Jonathan Powell is best known as Tony Blair’s fixer. He was intimately involved with the Northern Ireland peace process, about which he has written authoritatively, and since leaving office has set up his own NGO which advises on negotiations with terrorists worldwide. This book, subtitled ‘How to End Armed Conflicts’, is offered as a guide to negotiators.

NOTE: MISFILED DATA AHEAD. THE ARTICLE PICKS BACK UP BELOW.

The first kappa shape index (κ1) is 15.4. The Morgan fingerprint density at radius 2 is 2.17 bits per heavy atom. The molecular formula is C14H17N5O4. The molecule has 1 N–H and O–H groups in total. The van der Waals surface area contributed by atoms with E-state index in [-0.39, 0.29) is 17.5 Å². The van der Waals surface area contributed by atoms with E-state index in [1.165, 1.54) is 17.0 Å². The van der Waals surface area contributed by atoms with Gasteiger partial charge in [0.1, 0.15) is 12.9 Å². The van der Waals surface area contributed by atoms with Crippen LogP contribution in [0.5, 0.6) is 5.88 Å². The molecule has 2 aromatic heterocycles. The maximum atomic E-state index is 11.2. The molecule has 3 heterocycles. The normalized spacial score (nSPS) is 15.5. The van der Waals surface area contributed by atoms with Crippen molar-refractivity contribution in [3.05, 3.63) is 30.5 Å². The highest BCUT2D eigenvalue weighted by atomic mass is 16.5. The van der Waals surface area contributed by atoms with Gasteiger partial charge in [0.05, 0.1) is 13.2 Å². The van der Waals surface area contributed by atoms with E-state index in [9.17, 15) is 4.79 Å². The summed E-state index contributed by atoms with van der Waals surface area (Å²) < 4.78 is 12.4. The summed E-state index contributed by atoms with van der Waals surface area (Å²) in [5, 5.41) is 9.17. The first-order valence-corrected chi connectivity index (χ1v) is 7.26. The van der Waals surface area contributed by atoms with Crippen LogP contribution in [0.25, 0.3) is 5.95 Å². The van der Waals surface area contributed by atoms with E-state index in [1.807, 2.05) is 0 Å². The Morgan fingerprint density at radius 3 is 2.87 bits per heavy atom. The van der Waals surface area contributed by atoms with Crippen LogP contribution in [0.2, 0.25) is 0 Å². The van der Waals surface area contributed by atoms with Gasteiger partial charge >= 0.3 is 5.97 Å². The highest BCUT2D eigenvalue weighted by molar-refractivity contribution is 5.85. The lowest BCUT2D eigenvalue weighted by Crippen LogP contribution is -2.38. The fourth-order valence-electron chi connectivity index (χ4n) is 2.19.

They should find it very useful, packed with quotes and anecdotes from negotiations with, amongst others, the Tamils, ETA, the IRA, the ANC, Columbia’s FARC and, of course, that hardiest of all perennials, Israel-Palestine. It is liberally sprinkled with good advice and wise observations — that terrorist groups often start with unrealisable demands but change their aims over time, that in negotiations process begets progress and, most fundamentally, that if a political issue lies at the root of the conflict, and if the armed group enjoys significant political support, then there will in the end have to be a political solution and that will involve talking.